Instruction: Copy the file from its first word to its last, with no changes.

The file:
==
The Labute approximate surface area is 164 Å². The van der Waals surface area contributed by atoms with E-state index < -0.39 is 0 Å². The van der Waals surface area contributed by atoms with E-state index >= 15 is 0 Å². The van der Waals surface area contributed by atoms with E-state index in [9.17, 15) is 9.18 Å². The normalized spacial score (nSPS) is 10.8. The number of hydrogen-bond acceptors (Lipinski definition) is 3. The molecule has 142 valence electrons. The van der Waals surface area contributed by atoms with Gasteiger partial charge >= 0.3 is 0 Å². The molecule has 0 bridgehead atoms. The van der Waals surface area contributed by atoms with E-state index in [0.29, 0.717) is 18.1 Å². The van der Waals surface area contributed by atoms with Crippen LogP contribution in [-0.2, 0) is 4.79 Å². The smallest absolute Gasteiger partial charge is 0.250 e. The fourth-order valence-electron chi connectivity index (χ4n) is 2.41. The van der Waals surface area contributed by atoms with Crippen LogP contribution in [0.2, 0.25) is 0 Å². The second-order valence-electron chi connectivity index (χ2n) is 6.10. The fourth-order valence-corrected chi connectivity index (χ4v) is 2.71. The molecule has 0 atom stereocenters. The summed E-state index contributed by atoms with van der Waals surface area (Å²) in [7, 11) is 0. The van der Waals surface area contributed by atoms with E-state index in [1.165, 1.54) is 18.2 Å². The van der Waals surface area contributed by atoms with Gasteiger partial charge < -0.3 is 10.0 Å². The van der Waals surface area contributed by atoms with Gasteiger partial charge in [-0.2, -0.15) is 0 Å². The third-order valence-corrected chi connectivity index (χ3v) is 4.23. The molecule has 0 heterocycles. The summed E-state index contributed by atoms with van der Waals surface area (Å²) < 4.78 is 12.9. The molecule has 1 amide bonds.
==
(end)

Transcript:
The Labute approximate surface area is 164 Å². The van der Waals surface area contributed by atoms with E-state index < -0.39 is 0 Å². The van der Waals surface area contributed by atoms with E-state index >= 15 is 0 Å². The van der Waals surface area contributed by atoms with E-state index in [9.17, 15) is 9.18 Å². The normalized spacial score (nSPS) is 10.8. The number of hydrogen-bond acceptors (Lipinski definition) is 3. The molecule has 142 valence electrons. The van der Waals surface area contributed by atoms with Gasteiger partial charge >= 0.3 is 0 Å². The molecule has 0 bridgehead atoms. The van der Waals surface area contributed by atoms with E-state index in [0.29, 0.717) is 18.1 Å². The van der Waals surface area contributed by atoms with Crippen LogP contribution in [-0.2, 0) is 4.79 Å². The smallest absolute Gasteiger partial charge is 0.250 e. The fourth-order valence-electron chi connectivity index (χ4n) is 2.41. The van der Waals surface area contributed by atoms with Crippen LogP contribution in [0.2, 0.25) is 0 Å². The second-order valence-electron chi connectivity index (χ2n) is 6.10. The fourth-order valence-corrected chi connectivity index (χ4v) is 2.71. The molecule has 0 atom stereocenters. The summed E-state index contributed by atoms with van der Waals surface area (Å²) in [7, 11) is 0. The van der Waals surface area contributed by atoms with E-state index in [1.165, 1.54) is 18.2 Å². The van der Waals surface area contributed by atoms with Gasteiger partial charge < -0.3 is 10.0 Å². The van der Waals surface area contributed by atoms with Gasteiger partial charge in [-0.2, -0.15) is 0 Å². The third-order valence-corrected chi connectivity index (χ3v) is 4.23. The molecule has 0 heterocycles. The summed E-state index contributed by atoms with van der Waals surface area (Å²) < 4.78 is 12.9. The molecule has 1 amide bonds.